This case highlights the need to obtain up to date valuations for all properties and consider the tax implications with transfers and disposals of such property.
A significant asset to consider may well be a business. The position can often be complicated if the business is active and there are assets all over the world, held in complex webs of interrelated onshore and offshore corporate and trust structures. Businesses can also be very difficult to distribute upon divorce and it may well be impractical or impossible to sell shares. The fate of a business is often the most important financial concern for some spouses upon divorce.
In the divorce of Jeff Bezos, the founder of Amazon, he provided to his wife in the divorce settlement the share of 4% of Amazon. This was reputed to be worth an eye watering $29billion!
The wealth of high net worth individuals may be derived in whole or in part from their family. The origin of such wealth can often justify departure from equality such as dynastic wealth which is likely to be classed as non-matrimonial property and again, if such wealth is held in long established complex onshore and/or offshore trust structures, even greater complexity arises.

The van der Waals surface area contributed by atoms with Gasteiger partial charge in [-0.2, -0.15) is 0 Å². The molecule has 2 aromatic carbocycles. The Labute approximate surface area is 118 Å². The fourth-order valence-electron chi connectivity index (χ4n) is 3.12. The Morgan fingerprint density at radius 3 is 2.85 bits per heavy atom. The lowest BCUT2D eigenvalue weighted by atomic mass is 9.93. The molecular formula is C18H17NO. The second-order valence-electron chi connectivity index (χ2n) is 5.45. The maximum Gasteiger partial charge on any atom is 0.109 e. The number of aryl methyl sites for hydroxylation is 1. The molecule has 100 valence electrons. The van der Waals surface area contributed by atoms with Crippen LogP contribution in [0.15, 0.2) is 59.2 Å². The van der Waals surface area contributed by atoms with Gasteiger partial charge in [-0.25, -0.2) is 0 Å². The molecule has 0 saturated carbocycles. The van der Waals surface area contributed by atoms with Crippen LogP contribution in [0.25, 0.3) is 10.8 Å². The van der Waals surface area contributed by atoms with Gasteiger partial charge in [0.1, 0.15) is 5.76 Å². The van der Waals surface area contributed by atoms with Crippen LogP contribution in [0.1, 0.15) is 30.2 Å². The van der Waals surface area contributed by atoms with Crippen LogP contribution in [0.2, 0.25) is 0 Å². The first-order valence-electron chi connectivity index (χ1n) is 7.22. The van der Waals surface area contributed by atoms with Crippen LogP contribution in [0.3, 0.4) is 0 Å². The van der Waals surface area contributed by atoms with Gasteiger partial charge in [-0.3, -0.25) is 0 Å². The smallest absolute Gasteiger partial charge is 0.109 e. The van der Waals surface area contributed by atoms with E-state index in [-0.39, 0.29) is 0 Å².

Where one spouse has generated significant wealth, they may argue that there are special and unmatched financial contributions to a marriage so there should be a departure from equality.
Quite often, high net worth individuals have a jet setting lifestyle so there may well be international complications and arguments arising over jurisdiction may be a relevant consideration given that the choice over jurisdiction can have enormous implications. England and Wales is hailed as the divorce capital of the world but in some other jurisdictions, there is inflexibility and there may well be less generous financial provisions.
Most recently, the tabloids reported that the impending divorce of Bill and Melinda Gates after 27 years of marriage has possibly led to the parties entering into a Separation Agreement. Bill Gates is reported to be the 4th richest person on the planet with an estimated fortune of $124billion. There has clearly been discussions as to the division of assets and whilst there was no Pre-Nuptial Agreement, this case does emphasise that timely and expert legal advice and assistance can smooth out thorny issues, and pave the way for an amicable solution to complex difficulties thereby ultimately, reducing hostility and animosity between the parties and avoiding expensive and public battles in the Court room.
Please contact us here at Gepp Solicitors where you can obtain expert advice surrounding divorce, separation, wealth management, estate planning including wills and trusts, and tax issues that may arise in such matters.
Gepp Solicitors are one of the region’s leading law firms and have been providing clear legal advice on all aspects of family law for generations. Please contact our us on 01245 228106 to speak to one of our dedicated family law solicitors in confidence.
This is not legal advice; it is intended to provide information of general interest about current legal issues